The "foot in the door" is the key. I got mine in the door when we were at Ramstein. When we got orders back to the US, I got my paperwork ready and went on Leave Without Pay (LWOP). When I arrived at the base we were going to be stationed at, I went to the personnel office, turned in my paperwork and was put on a priority list for the next available slot. That slot came in less than a month. I got it because I had hiring priority as both a military spuose on orders and one on LWOP. The only person who could have been a higher preference was a military spouse on LWOP who was previously in the military themselves.

At the next base, I did the same thing. I got a phone call from the personnel office and was working within 2 months of arriving at the new location.

The key is getting your foot in the door. Once that happens, you transfer around with your spouse and get hiring preference along with your paperwork. If at the end of your spouse's military career, you decide you want to stay in the area, you can continue working at the base in the job you have until you decide to retire.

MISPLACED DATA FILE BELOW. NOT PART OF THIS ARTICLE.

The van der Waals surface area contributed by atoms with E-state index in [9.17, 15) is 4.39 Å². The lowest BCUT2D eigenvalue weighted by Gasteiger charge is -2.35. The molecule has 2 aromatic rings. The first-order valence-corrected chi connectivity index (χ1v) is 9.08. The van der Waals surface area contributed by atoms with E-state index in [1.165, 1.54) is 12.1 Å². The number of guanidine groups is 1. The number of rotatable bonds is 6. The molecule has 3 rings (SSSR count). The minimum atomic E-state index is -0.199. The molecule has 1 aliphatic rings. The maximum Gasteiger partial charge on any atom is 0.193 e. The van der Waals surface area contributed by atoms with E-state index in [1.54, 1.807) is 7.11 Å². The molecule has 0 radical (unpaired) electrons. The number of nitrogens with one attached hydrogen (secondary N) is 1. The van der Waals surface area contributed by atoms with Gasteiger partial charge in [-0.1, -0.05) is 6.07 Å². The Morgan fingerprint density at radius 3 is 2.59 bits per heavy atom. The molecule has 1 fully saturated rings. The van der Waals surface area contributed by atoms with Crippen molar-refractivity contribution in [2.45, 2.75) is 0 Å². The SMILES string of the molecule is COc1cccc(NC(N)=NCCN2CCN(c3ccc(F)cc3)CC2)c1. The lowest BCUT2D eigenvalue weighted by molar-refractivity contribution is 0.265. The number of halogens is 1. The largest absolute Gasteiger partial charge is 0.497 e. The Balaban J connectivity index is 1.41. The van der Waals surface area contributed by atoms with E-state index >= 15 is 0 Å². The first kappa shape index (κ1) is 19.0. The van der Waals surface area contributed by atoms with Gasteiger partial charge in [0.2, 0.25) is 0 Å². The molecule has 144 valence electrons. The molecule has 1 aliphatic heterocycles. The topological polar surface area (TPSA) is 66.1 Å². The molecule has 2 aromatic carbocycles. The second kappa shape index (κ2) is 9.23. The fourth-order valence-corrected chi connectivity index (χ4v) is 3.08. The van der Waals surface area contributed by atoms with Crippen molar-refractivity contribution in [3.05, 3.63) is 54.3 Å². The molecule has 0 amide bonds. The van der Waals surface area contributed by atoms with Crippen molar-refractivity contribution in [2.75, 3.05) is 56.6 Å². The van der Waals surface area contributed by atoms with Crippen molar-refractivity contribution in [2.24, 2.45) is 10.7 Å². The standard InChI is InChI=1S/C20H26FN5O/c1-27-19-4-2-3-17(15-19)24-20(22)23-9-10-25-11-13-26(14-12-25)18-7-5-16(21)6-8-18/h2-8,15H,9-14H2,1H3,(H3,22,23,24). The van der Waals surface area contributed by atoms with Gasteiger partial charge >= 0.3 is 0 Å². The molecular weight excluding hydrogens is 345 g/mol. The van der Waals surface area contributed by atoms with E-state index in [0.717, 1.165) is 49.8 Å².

I thought the OP said they were going overseas and that's why I wanted to add my 2 cents. Going overseas is a great opportunity to get your foot in the door. It's an opportunity you shouldn't pass up because previous posters are correct...it's much harder to begin your GS service when you're stateside. Even if it's not the job you want to do forever, the key is the foot in the door. Once you begin your government service, the personnel office will take a look at your resume and give each job you held a GS equivalent. Even if you start out as a GS-5 secretary (which you are automatically qualified for with a college degree...a GS-5), when you move around, you may find a job more to your liking and be qualified for it because the personnel office said a previous job was a GS-7 equivalent.

Get your foot in the door and get your paperwork done so that when you return to the US, you are on a priority hiring list.